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Hysterectomy is the surgical term for the removal of the uterus. This results in the inability to become pregnant.
There are different types of surgeries, such as:
- Supracervical hysterectomy—removal of the uterus without including the cervix
- Total hysterectomy—removal of the uterus and cervix (the lower portion of the uterus leading to the vagina)
- Radical hysterectomy—removal of the uterus, ovaries, fallopian tubes, upper part of the vagina, and the pelvic lymph nodes
- Salpingo-oophorectomy —removal of the ovaries and fallopian tubes (may be combined with any of the above procedures)
Reasons for Procedure
You may have a hysterectomy if your uterus is causing health problems that cannot be treated by other means. Some reasons a woman may have a hysterectomy are to:
- Treat cancers such as uterine , endometrial, and ovarian cancers
- Remove uterine fibroids
- Treat chronic pelvic pain
- Treat heavy bleeding
Explore your options before having a hysterectomy. There are other treatments for many of these problems.
If you are planning to have hysterectomy, your doctor will review a list of possible complications, which may include:
- Reactions to anesthesia
- Injured pelvic organs—bowel and/or bladder
- Urinary incontinence —problems controlling your urine
- Loss of ovarian function and early menopause
- Sexual dysfunction
Before your procedure, talk to your doctor about ways to manage factors that may increase your risk of complications such as:
The following may also increase the risk of complications:
- Previous pelvic surgery or serious infection
- Use of certain medications
What to Expect
Prior to Procedure
Your doctor may do the following:
- Blood and urine tests
- Pap smear
- MRI scan of abdomen and kidneys—a test that uses magnetic waves to take a picture of structures inside the body
- CT scan of abdomen and kidneys—a test that uses radiation to take a picture of structures inside the body
- Pelvic ultrasound —a test that uses sound waves to show organs in the abdomen
- Dilation and curettage (D&C)—surgical removal of tissue from the lining of the uterus
- Endometrial biopsy—removes a sample of tissue from the lining of the uterus
You should do the following:
- Talk to your doctor about your medications. You may be asked to stop taking some medications up to 1 week before the procedure.
- Arrange for a ride home and for help at home.
- Eat a light meal the night before the surgery. Do not eat or drink anything after midnight.
General anesthesia will be used. You will be asleep during the surgery.
Description of the Procedure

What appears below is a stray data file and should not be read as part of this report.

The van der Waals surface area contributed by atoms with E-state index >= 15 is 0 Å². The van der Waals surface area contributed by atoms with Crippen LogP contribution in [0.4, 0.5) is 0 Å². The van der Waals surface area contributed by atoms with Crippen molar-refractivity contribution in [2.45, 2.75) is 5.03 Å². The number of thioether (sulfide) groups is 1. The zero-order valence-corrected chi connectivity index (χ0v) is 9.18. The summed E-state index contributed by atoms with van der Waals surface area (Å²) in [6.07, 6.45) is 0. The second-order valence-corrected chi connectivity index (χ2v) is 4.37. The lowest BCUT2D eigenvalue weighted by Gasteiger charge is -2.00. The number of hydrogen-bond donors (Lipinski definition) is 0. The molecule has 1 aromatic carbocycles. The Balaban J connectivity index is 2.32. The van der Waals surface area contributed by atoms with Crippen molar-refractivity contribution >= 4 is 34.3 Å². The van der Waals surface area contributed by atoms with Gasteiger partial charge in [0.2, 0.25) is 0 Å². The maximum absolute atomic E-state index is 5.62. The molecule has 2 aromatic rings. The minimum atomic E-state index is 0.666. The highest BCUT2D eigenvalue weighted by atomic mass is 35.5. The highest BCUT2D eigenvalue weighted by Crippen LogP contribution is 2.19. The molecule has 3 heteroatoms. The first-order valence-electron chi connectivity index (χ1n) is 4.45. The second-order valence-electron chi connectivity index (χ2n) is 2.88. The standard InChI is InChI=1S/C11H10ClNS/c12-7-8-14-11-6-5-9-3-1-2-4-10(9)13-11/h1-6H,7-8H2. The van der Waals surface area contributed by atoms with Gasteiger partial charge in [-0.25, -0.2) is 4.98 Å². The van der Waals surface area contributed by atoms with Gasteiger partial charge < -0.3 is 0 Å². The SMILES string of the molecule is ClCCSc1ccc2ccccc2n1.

You may be given antibiotics just before your surgery.
Laparoscopic procedures are minimally invasive. This means that small incisions are made, rather than the large incisions that are used during open surgery. Small tools and a tiny camera are placed through the incisions to allow the surgeon to see inside and perform surgical tasks.
Similar to the above surgery, small incisions will be made in the abdominal area and tools will be inserted. Incisions will be made in the vagina to help detach the lower portion of the cervix and the uterus. The cervix and uterus will then be removed through the vaginal opening.
A hysterectomy can also be done using robotic technology. Like the laparoscopic procedures, tools are placed through small incisions in the abdominal area. The doctor, though, sits at a console and views the organs via a monitor that displays a 3D image. The surgery is done using a joystick-like device to control the tools.
Immediately After Procedure
You will be given IV fluids and medications.
How Long Will It Take?
1-3 hours—although it may take longer
Will It Hurt?
You will not have pain during the surgery because of the anesthesia. During your recovery time, you will be given pain medication.
Average Hospital Stay
You may be able to leave the hospital on the same day or the next day. You will stay longer if you have complications.
While you are recovering at the hospital, you may receive the following care:
- On the first night, the nurse will help you sit up and walk.
- During the next morning, the IV will be removed if you are eating and drinking well.
- You may need to wear special stockings or boots to help prevent blood clots.
- You may have a Foley catheter for a short time to help you urinate.
During your stay, the hospital staff will take steps to reduce your chance of infection such as:
- Washing their hands
- Wearing gloves or masks
- Keeping your incisions covered
There are also steps you can take to reduce your chances of infection such as:
- Washing your hands often and reminding visitors and healthcare providers to do the same
- Reminding your healthcare providers to wear gloves or masks
- Not allowing others to touch your incisions
Call Your Doctor
After you leave the hospital, contact your doctor if any of the following occurs:
- Signs of infection, including fever and chills
- Redness, swelling, increasing pain, excessive bleeding, leakage, or any discharge from the incision sites
- Nausea and/or vomiting
- Cough, shortness of breath, or chest pain
- Heavy bleeding
- Pain that you cannot control with the medications you have been given
- Pain, burning, urgency or frequency of urination, or persistent bleeding in the urine
- Swelling, redness, or pain in your leg
If you think you have an emergency, call for emergency medical services right away.
- Reviewer: EBSCO Medical Review Board Beverly Siegal, MD, FACOG
- Review Date: 09/2018 -
- Update Date: 09/30/2014 -